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Wed, Jun 27, 2007 - Page 10 News List

Malaysian court dismisses high-profile graft case

ANTI-CORRUPTION DRIVE The wheelchair-bound former head of Perwaja Steel had been accused of dishonestly authorizing a huge payment to Japan's NKK Corporation

AFP , KUALA LUMPUR

PHOTO: AFP

The former head of Malaysia's national steel company was yesterday acquitted of embezzling more than US$20 million after a court ruled that the prosecution failed to prove a prima facie case.

Singapore-born, 74-year-old Eric Chia (謝英福) was the focus of a lengthy investigation into the payment of 76.4 million ringgit (US$22.1 million) from Perwaja Steel to Japan's NKK Corporation through a non-existent company in 1994.

"As a conclusion I would say ... in this case the court was deprived of making this maximum evaluation as the material witnesses were not even called," sessions court judge Akhtar Tahir said.

"I have decided that the prosecution has failed in proving a prima facie case against the accused on both the main and the alternative charge. The accused is therefore acquitted and discharged for both the main and alternative charge," he added.

The alternative charge referred to Chia disposing of the funds by entering into an agreement with NKK Corporation and authorizing the payment of the 76.4 million ringgit without the approval of the board of directors or tender committee of Perwaja.

The wheelchair-bound Chia said: "Truth has prevailed, but the allegation has broken my family."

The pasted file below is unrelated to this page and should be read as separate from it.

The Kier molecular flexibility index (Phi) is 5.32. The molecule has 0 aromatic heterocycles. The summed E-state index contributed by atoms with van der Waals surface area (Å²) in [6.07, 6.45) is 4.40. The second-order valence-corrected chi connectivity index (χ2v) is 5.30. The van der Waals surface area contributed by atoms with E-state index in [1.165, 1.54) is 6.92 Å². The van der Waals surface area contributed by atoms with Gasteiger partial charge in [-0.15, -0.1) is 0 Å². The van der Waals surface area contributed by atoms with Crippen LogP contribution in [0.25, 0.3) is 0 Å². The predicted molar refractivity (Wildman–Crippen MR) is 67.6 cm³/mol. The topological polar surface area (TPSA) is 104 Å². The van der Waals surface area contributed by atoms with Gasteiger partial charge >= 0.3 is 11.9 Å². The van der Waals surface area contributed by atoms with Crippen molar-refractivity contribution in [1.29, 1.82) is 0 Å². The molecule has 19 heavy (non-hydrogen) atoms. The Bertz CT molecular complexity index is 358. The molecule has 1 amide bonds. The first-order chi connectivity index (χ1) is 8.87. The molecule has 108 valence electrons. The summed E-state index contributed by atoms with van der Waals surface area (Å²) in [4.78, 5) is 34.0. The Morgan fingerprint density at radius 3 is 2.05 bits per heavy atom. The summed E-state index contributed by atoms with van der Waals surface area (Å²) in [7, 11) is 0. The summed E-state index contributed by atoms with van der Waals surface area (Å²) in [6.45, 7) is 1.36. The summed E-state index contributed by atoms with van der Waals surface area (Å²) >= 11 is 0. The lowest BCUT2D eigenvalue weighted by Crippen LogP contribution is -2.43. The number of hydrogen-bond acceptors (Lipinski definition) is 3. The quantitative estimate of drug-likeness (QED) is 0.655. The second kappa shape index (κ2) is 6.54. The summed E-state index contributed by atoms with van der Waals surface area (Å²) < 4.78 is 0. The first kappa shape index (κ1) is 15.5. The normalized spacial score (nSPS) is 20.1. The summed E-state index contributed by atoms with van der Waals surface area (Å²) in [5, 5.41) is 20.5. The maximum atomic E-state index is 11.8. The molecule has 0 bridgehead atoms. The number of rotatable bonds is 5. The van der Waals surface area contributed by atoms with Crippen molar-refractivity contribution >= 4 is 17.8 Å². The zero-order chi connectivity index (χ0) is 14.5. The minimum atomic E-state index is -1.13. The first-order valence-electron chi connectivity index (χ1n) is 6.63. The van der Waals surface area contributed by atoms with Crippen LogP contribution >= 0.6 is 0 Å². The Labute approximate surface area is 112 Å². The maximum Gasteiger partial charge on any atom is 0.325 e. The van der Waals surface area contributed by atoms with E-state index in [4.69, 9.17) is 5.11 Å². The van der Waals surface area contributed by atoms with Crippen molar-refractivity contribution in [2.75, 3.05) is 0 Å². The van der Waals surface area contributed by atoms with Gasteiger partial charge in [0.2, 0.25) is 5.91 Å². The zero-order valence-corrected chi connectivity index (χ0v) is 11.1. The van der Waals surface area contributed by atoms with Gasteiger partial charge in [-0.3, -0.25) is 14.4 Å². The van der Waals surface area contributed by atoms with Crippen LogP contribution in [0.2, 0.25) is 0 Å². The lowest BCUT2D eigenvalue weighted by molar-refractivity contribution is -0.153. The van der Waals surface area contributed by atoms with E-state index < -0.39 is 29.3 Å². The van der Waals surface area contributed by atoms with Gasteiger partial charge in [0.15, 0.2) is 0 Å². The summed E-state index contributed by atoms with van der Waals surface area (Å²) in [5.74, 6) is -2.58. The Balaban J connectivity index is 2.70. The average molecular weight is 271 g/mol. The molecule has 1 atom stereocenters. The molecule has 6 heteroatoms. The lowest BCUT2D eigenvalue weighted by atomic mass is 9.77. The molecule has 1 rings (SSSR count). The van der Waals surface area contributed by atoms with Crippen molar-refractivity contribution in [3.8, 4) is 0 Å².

"My son had to go to the United States and my daughter to Hong Kong in search of work because of shame. I was a victim of slander. It has ruined my family. I live alone here [in Malaysia]. It has broken my family and even my friends have stayed away from me," he said.

Chia said he accepted the job with Perwaja because former prime minister Mahathir Mohamad pressed him to take it in 1988.

"Mahathir told me: `You came to Malaysia from Singapore with five ringgit. This country has blessed you. Now it is your duty to serve the country,'" he said.

"After 11 long years, I now feel vindicated. Yes, I can move on now with my life. But I have a broken family. My children can't come back. This is my country and I will live and die here," he said.

On May, 1996, Chia was blamed in parliament for the losses suffered by Perwaja.

Chia's counsel Muhammad Shafee Abdullah said he expected the prosecutors to appeal.

The trial opened in August 2004, and Chia was the first prominent person to be charged with corruption since Prime Minister Abdullah Ahmad Badawi took power in October last year from Mahathir Mohamad, pledging to root out corruption.

Chia was handpicked by Mahathir in 1988 to turn Perwaja around when it ran into financial difficulties six years after it was set up as the cornerstone of Malaysia's industrialization drive.

He resigned in 1995 and Perwaja was declared insolvent the following year, saddled with debts and losses totaling 10 billion ringgit.

Chia's arrest capped one of the most drawn-out probes ever conducted by the Anti-Corruption Agency (ACA) and appeared to reflect Abdullah's pledge to battle corruption, analysts said.

The ACA investigation zeroed in on the payment made by Perwaja through the non-existent Frilsham Enterprises for "consultancy fees" to NKK for a project in Gurun, in the northern Kedah state, that eventually went into overseas bank accounts.

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